Request for the Title____:
The Request field is where you lay out your plans for this specific author visit. Will it be held in your library? How much seating is available? Will you partner with a school? In a classroom, or an auditorium? Will you partner with a local community organization, and if so, how many members does that organization have to participate in this event? Will the event be ticketed?
So, be specific and clear. Think through what your library is honestly capable of, take into consideration past sales, etc. for this author, if relevant. The performance of similar past events can be quite relevant.
Rules of thumb here:
Publishers want to hear about your passion for the book or author as well as what kind of event you will host and who you think will come to the event.
- “We loved her book X and patron demand has been strong. We can’t keep it on the shelf! It was a book club pick for 3 different clubs.”
- “Our science fiction patrons would come out in force for this amazing author and the local bookstore sold 100 copies at an event for this another science fiction author.”
Give an example of another successful event that you’ve done that is similar to this one and be specific.
- “We hosted Jane at this off-site event location and had 300 attendees with 200 books sold.”
- “We had this first time author on a panel of mystery writers with a turnout of 40 and sales of 15.”
How will you publicize this event? Do you have connections to local media that might be relevant? Is there any connection to the author or book that the publisher should know about? (Does their brother live in your town, did the author go to college nearby…anything that might help draw people in.)
Estimate the number of attendees and, if you are partnering with a local bookstore, how many books that you think might be sold
Be careful not to ‘over-sell and not deliver.’ This will likely not be the only event you request from this publisher. Promising an auditorium full of people with 1000 attendees, and then delivering a small event with 5 people attending will likely ensure that you will not be on the author tour in the future. Be honest. Publishers are not opposed to smaller events, as they know how such things work but they should be aware of this in advance.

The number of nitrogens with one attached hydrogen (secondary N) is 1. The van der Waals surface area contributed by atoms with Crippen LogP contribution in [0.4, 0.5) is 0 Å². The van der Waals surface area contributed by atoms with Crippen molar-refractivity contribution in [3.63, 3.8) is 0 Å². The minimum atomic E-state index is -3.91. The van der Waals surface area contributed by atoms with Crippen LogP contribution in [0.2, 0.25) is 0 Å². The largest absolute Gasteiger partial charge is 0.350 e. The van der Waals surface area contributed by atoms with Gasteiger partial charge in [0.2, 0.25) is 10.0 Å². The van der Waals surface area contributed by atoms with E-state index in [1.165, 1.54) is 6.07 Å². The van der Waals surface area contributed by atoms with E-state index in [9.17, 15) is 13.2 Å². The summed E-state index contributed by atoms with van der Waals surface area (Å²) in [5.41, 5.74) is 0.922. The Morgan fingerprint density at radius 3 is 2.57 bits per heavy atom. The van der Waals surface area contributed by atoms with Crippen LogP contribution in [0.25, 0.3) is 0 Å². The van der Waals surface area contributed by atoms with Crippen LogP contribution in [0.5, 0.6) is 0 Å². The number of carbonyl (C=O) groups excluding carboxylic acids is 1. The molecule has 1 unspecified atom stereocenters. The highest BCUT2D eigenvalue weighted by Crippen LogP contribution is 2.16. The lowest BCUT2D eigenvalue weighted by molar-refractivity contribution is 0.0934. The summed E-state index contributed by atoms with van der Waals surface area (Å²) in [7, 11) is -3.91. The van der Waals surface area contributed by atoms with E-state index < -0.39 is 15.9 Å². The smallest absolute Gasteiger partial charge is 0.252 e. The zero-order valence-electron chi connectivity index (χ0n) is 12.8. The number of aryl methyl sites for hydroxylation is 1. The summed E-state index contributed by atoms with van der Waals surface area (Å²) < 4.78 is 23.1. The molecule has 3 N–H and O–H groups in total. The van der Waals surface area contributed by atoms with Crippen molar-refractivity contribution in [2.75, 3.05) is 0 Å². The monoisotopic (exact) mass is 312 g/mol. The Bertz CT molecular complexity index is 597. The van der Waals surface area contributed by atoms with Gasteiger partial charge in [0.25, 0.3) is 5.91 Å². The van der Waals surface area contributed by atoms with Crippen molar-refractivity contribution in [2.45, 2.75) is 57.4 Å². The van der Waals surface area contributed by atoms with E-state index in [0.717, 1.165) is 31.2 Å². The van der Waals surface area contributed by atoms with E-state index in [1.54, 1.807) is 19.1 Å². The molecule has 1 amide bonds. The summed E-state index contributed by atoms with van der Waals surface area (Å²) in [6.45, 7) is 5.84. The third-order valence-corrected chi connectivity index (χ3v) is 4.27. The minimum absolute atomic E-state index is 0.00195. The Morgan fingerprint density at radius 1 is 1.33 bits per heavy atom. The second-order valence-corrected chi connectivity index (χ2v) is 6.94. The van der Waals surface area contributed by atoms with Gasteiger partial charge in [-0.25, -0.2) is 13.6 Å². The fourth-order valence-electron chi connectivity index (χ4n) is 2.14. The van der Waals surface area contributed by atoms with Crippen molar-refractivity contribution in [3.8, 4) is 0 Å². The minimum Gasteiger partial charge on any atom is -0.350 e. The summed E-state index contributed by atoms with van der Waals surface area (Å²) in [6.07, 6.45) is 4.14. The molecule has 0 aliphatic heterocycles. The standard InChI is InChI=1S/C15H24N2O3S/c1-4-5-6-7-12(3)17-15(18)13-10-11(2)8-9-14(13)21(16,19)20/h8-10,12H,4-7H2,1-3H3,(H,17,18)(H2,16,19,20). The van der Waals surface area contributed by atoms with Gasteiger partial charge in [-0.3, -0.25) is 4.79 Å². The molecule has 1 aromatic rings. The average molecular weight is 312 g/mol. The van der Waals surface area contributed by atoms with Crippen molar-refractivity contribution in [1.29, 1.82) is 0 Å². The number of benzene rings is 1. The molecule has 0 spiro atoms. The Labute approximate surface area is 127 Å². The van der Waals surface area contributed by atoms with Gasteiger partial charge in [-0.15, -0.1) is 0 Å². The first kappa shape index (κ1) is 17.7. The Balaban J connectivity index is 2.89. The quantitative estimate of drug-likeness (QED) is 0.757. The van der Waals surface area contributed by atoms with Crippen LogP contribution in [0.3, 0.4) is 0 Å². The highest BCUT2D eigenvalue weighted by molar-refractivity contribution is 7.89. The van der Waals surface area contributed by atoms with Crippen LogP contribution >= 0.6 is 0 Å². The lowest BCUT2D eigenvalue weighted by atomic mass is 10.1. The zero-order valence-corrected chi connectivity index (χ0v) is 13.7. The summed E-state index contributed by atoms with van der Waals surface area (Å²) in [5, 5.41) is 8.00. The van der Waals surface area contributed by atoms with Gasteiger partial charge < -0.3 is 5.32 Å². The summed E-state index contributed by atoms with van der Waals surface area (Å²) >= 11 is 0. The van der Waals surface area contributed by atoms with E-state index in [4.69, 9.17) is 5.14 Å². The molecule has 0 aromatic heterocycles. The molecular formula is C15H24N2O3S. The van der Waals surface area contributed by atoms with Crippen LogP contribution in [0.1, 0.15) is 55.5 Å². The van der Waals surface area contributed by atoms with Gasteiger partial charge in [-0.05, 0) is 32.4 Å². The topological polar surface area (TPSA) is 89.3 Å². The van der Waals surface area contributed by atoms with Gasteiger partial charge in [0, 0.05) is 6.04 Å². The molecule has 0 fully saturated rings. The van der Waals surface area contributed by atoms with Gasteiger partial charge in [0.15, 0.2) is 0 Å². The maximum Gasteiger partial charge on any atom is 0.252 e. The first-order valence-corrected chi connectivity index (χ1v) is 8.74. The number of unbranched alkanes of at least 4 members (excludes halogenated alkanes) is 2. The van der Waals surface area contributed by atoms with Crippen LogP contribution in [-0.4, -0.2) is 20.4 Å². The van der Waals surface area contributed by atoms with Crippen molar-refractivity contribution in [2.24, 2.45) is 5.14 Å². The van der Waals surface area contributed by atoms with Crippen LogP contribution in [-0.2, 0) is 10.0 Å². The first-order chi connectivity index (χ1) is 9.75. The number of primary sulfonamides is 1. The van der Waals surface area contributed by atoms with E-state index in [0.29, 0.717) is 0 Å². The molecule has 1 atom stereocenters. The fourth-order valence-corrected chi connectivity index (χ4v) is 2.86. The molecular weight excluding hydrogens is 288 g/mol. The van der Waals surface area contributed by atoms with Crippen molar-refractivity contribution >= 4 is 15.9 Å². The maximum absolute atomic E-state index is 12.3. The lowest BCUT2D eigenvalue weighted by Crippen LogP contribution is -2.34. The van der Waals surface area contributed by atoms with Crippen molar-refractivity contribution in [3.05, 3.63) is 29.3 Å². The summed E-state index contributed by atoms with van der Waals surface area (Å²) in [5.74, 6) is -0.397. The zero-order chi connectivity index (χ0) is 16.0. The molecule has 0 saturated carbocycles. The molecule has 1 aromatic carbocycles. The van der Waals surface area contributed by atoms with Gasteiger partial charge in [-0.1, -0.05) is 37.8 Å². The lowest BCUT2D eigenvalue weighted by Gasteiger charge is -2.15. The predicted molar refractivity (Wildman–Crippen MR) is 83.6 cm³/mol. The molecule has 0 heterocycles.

Expected Attendance and Expected Sales
Publishers are simply looking for numbers here. 20 in attendance, 10 copies sold or 3000 in attendance with 2000 copies sold… whatever you think is a realistic estimate.
Once you are finished filling in the request, click the Save icon.
Your Request will then show on that title’s grid listing:
The next step is to continue through the grid and request the appearance of authors you would like to see at your store. Once finished, you’ll want to Submit your requests. Details about that can be found here.
We’ve mentioned “sales” a number of times here. Keep in mind that selling books is a publisher’s purpose and is generally the goal of an author tour. Partnerships with local entities can be helpful there.
Submitting Event Grid Requests
With Event Grids, you don’t submit requests for individual titles, but you submit the entire grid (which includes your requests) before the due date. So you work through the grids, requesting authors that make sense for your library, and then submit the whole grid once you’re finished. You do not submit grids in which you did not make any requests.
Make your Requests for all relevant titles. Details about making those requests can be found here.
When ready (and before the grid’s due date!) hit the Submit button, which can be found in a few places.
On the Event Grids page, where each grid listing will have a Submit button:
and within the grid itself:
Once you click the Submit button, your grid will be sent to the publisher. On your Event Grids page, this grid will be listed in the Open, Submitted folder until you choose to Archive it.
If you, at this point, realize that you did not mean to submit the grid, or that you need to edit it for whatever reason, you can as long as it is before the due date. Just click on Unsubmit. You will find the Unsubmit button for submitted grids in the same places where you found the Submit buttons.
This will remove your grid/requests from the publishers’ view and put the grid back in your Open, Unsubmitted folder. Once you’ve completed your edits, be sure to Submit the grid again!
Once you’ve submitted a request, you can easily see that you’ve made an event request anytime you, or anyone at your organization, views that title anywhere on the site. You can also filter a catalog or any list of titles according to this information:
After you’ve made your requests, the publishers go through their process of determining which venues make the most sense for their author. If your request was approved, and your library has been selected for an author’s tour, you’ll hear from the publisher so you can both begin the planning process.
Unfortunately, if your request was not approved, many publishers will not let you know. Your best bet is to contact your sales rep or the publisher directly for an update.
Once you’re all finished with a grid, you can Archive it, which helps to keep your ‘work space’ nice and clear for the next round of grids.